In September 2013, Gabriela Galizia also attended a conference in Patagonia on tourist trains and made a presentation on behalf of WATTRAIN, which created an increased interest in WATTRAIN, aided and abetted by Luis Gutierrez.

Use of Coal

During our conference in Japan in 2015 it became clear that there is world-wide concern in heritage railways that in protecting the environment from climate change caused by carbon emissions that use of coal in steam locomotives could be reduced or even banned. WATTRAIN is of course as concerned for the health of the planet as everyone else. However, a meeting with the world coal association revealed that the use of coal by heritage railways is tiny both in absolute terms and when compared with the burning of coal for electricity generation. The WATTRAIN board is committed to lobbying for the continued use of coal in steam locomotives on the basis the effects on the climate will be minimal and so the planet can tolerate the emissions in future. To support this, we are developing our strategy along with organisations such as Fedecrail in Europe.

Conferences

We have held two successful conferences in York (UK) in 2012 and Tokyo (Japan) in 2015

Wattrain Congress 2012

The first WATTRAIN CONGRESS took place in Leeds and York, U.K., between 29th September and 6th October 2012.

Conference Theme

The main theme for the conference is sustainability of all areas of railway heritage. The four main topics are:

Financial & Commercial Sustainability & Economics – International Comparisons

What partnership opportunities exist which might ensure the continued prosperity and long term financial sustainability of railway heritage?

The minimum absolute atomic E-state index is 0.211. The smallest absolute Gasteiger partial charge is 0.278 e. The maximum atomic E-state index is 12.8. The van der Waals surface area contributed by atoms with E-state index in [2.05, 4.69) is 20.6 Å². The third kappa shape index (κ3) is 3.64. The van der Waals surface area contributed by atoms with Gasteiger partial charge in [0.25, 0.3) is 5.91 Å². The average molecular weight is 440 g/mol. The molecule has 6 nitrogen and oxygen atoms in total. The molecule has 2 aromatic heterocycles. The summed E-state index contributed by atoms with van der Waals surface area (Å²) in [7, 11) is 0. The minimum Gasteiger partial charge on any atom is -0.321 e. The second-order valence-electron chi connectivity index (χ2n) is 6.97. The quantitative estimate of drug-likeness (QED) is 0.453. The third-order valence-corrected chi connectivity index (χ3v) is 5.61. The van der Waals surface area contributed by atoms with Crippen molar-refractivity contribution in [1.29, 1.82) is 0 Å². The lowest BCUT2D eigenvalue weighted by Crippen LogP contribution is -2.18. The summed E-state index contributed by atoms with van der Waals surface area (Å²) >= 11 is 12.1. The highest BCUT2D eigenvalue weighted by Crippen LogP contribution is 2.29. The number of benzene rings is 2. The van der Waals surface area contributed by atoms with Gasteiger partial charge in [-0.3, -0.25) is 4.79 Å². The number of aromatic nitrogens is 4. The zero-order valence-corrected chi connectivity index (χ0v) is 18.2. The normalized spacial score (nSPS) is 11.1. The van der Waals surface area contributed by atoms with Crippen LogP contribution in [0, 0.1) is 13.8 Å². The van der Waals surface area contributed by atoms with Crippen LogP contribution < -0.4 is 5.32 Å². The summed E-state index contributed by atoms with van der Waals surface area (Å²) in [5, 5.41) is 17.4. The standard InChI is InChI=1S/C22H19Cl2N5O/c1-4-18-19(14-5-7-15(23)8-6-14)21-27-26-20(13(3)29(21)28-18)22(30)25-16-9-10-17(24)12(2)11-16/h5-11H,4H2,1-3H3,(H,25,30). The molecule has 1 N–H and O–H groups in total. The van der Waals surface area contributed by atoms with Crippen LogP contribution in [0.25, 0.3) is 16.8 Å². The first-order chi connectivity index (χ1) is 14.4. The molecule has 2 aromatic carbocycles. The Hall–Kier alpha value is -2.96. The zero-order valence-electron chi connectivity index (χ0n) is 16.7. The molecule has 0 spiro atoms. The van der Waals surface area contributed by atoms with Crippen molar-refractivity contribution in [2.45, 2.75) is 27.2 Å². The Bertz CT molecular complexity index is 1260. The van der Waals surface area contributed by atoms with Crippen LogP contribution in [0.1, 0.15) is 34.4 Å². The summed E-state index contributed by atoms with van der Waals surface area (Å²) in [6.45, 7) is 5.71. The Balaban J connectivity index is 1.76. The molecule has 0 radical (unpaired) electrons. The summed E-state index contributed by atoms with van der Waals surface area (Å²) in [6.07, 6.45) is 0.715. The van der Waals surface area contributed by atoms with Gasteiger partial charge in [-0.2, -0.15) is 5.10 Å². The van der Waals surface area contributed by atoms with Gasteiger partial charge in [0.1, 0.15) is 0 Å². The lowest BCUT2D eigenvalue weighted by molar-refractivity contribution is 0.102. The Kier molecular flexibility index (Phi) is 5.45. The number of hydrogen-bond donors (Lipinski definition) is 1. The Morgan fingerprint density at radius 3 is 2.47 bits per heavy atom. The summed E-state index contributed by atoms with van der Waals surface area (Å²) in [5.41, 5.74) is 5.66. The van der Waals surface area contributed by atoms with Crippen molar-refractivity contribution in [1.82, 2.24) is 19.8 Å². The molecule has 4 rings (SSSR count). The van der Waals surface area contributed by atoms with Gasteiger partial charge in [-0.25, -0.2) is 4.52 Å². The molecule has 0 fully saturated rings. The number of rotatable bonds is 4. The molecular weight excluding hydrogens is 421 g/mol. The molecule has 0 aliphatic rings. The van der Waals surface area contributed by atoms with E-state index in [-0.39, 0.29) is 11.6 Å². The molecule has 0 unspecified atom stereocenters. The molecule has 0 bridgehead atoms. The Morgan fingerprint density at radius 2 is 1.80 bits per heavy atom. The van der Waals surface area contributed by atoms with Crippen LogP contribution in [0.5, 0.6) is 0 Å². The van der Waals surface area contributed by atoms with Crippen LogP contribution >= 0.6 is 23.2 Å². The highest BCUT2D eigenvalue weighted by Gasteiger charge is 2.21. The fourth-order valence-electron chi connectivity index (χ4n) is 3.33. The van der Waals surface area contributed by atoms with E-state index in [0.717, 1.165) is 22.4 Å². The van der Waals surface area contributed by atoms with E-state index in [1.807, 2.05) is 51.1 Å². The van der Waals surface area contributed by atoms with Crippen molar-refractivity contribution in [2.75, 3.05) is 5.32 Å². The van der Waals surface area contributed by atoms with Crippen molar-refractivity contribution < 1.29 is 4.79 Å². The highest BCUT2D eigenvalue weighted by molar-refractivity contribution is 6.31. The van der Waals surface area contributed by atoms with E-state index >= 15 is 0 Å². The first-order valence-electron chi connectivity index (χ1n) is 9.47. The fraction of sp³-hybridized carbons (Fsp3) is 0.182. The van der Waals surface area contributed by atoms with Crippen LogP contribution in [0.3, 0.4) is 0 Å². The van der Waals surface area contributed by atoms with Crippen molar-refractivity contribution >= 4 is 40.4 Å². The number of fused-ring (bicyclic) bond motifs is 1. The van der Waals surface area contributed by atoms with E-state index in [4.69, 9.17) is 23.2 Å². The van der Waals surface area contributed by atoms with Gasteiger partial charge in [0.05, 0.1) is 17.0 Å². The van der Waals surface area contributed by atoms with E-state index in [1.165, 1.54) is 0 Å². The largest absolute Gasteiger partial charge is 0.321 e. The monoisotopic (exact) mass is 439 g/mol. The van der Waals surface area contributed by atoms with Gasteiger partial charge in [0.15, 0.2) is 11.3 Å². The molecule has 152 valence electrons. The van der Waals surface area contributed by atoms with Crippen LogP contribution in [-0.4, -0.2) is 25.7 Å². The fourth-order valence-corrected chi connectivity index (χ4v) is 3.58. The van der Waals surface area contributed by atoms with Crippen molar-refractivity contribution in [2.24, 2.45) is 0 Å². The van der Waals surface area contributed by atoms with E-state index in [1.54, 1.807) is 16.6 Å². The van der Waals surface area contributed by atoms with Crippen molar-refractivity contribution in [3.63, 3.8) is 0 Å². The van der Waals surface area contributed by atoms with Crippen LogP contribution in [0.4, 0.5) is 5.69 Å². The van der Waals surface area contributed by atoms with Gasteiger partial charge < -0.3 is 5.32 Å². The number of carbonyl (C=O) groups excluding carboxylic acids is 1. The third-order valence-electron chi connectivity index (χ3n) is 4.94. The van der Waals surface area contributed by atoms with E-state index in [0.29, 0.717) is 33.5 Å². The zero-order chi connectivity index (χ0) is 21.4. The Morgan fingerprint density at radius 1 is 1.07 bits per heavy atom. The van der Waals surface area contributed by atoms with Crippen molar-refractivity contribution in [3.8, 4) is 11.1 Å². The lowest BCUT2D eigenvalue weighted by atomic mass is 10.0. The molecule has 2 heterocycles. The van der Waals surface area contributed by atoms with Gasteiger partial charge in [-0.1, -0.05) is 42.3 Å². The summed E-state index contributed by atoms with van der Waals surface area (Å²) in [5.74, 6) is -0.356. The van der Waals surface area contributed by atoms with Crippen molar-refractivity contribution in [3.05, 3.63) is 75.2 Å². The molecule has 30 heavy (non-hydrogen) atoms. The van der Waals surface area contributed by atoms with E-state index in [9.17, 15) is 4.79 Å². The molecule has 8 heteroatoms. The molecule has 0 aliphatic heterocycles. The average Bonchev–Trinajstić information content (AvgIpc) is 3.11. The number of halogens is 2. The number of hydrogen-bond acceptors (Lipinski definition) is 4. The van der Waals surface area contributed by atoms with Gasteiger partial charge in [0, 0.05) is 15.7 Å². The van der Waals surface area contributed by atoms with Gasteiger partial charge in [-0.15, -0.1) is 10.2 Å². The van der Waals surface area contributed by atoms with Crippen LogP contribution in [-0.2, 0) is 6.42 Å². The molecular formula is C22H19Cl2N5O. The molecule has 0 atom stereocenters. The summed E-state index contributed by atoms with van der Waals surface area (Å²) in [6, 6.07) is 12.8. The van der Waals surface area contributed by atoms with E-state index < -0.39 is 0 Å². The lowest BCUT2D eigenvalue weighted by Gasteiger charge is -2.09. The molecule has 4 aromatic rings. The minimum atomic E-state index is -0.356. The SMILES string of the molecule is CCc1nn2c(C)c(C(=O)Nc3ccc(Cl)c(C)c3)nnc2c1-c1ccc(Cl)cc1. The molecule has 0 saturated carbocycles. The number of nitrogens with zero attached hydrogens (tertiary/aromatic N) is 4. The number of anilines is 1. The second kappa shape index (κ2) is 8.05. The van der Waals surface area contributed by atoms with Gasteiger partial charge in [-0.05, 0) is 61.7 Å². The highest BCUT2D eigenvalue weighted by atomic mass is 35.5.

Rail museums and heritage railways are largely fixed cost, capital intensive operations. One bad season or a major equipment or infrastructure failure can represent the difference between profit or loss, not only for the organisations concerned, but also for the communities in which they are located.

People Issues – Training & Regulation

What creative solutions exist to meet the training and staffing in an increasingly regulated environment? Should WATTRAIN offer solutions?

Accessing / retaining the skills and knowledge necessary for maintaining heritage railway equipment and systems, and meeting current regulatory requirements is a major challenge for the sector. Until now, heritage railway operations have relied on vast numbers of former railway employees with the training, knowledge and experience to volunteer. As the number of people who have experienced working on mainline steam diminishes, training the next generation and meeting future regulatory requirements presents a significant challenge.

Environment

Who are the environmental innovators and what can we learn from them?

New challenges are emerging for heritage railway operations - the introduction of new environmental standards and carbon tax, use of recycled water, management of trackside vegetation, fire prevention/control, and noise and pollution management.

Technical Challenges

How can “Heritage” railways adapt to new materials, and abolition of older materials?

How do railways meet the challenges of new boiler technology and the reduction of skills within the boiler manufacturing and repair industry?

  • David Morgan Chairman of the Heritage Railway Association, President of Fedecrail and Wattrain.
  • Steve Davis, Director of the National Railway Museum, York.
  • Lord Richard Faulkner of Worcester.
  • Sergio Zubietta, Vice Chairman Tranex Turismo South America.
  • Courtney Wilson, CEO of the Baltimore & Ohio Railroad Museum, USA.
  • Mark Smith, Vice Chairman of the Heritage Railway Association.
  • Rienhard Serchinger from Germany.
  • Marcelo Zuliani from Argentina.
  • Richard Barnett from UK.
  • Quique Diaz, Owner, Train del fin del Mundo, Argentine, Vice President, WATTRAIN.
  • Ms Ella Ubaidi Executive Vice President of Conservation and Heritage Centre, Indonesian Railways.
  • Chris le Marshall, CEO Linquage International, Vice President, WATTRAIN.
  • The Hon. Tim Fischer, Former Deputy Prime Minister of Australia.
  • Phil Girdlestone from South Africa, talking about steam locomotive development.
  • Junichi Yoneyama from Japan.
  • Golich Tatache, General Manager of Corporate Affairs Division, Kenyan Railways.